Pemberton points out that Polaroid’s original stripped-back identity from the 1960s has been hugely influential on later design firms, including Apple. “Polaroid really pioneered a lot of the visual identity cues that even Apple ended up picking up on,” he says. “Like the simplicity of some of that design language…. They were pioneering a really simple, bold, clean graphic approach that no one else was really doing…. We know that Steve Jobs was incredibly influenced by Edwin Land [Polaroid’s original founder] and had a couple of formative meetings with him.”
The team focused in on two eras of Polaroid’s design history to use as inspiration for their new branding for Polaroid Originals – the 1960s/70s and the 1970s/80s (“probably more the Polaroid that people would recognise,” says Pemberton, “a lot of Helvetica everywhere, lower case, very friendly.”)
The result is an identity that inevitably has something of a retro feel but manages to also appear bold, colourful and modern. The Polaroid rainbow is strongly featured on the logo but is paired with type in the FF Real font, which was designed last year by Eric Spiekermann and Ralph du Carrois.
“It’s a typeface that feels new and fresh but it has these references back to earlier grotesque typefaces like News Gothic, where you can see influences of the hand, influences of more analogue processes, and just a little bit more character,” says Pemberton. “In all the elements that we’ve chosen, we’ve tried to find that balance between acknowledging that yes, this is a slightly nostalgic item, but tried to make it relevant for today.”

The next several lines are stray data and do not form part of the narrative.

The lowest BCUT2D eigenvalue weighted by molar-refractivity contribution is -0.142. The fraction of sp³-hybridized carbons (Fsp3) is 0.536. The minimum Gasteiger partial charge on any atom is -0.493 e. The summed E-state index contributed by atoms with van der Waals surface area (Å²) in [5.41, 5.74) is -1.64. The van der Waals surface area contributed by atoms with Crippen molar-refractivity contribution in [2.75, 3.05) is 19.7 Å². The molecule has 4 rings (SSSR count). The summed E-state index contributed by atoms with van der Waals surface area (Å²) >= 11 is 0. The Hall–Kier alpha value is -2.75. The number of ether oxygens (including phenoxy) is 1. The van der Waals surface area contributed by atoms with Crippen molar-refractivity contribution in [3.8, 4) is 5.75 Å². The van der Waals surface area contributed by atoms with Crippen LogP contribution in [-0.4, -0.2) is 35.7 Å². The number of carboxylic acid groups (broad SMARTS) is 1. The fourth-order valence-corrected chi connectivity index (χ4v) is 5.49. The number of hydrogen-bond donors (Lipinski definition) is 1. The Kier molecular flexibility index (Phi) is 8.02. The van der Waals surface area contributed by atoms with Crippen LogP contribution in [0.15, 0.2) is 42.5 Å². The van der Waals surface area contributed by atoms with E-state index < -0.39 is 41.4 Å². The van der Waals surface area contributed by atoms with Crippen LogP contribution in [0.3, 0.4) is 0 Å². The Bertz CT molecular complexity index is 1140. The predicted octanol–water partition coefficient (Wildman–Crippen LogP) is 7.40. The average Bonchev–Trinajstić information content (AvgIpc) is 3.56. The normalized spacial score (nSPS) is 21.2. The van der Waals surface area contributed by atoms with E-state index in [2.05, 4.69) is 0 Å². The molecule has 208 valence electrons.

The return of a Polaroid classic camera, updated for the modern era, will undoubtedly cause excitement for fans of photography and design alike. And along with its general analogue charm Pemberton points out an unexpected benefit of the camera that may appeal to those who are weary of digital culture: its ability to spark conversation in the real world.
“The thing with Polaroid, which is perhaps a little unique from some of those other things like vinyl or books or other tactile analogue objects, is there’s an inherent social property to it,” he says. “I see this all the time – whenever I’m out shooting with my Polaroid camera and I take a photo, the number of social moments or situations that that’s led me to is just incredible, it’s essentially like a real world social currency.”
Plus, as he points out, the magical aesthetic quality of a real Polaroid photograph is hard to beat. “They do have a magic about them,” he agrees. “As wonderful as filters and all those things are on phones, they still haven’t quite managed to replicate that.
“I truly believe that everyone looks really beautiful on Polaroid.”
The Polaroid OneStep 2 camera is available for pre-order at polaroidoriginals.com now, priced £109.99; it will available from wider retailers from the end of October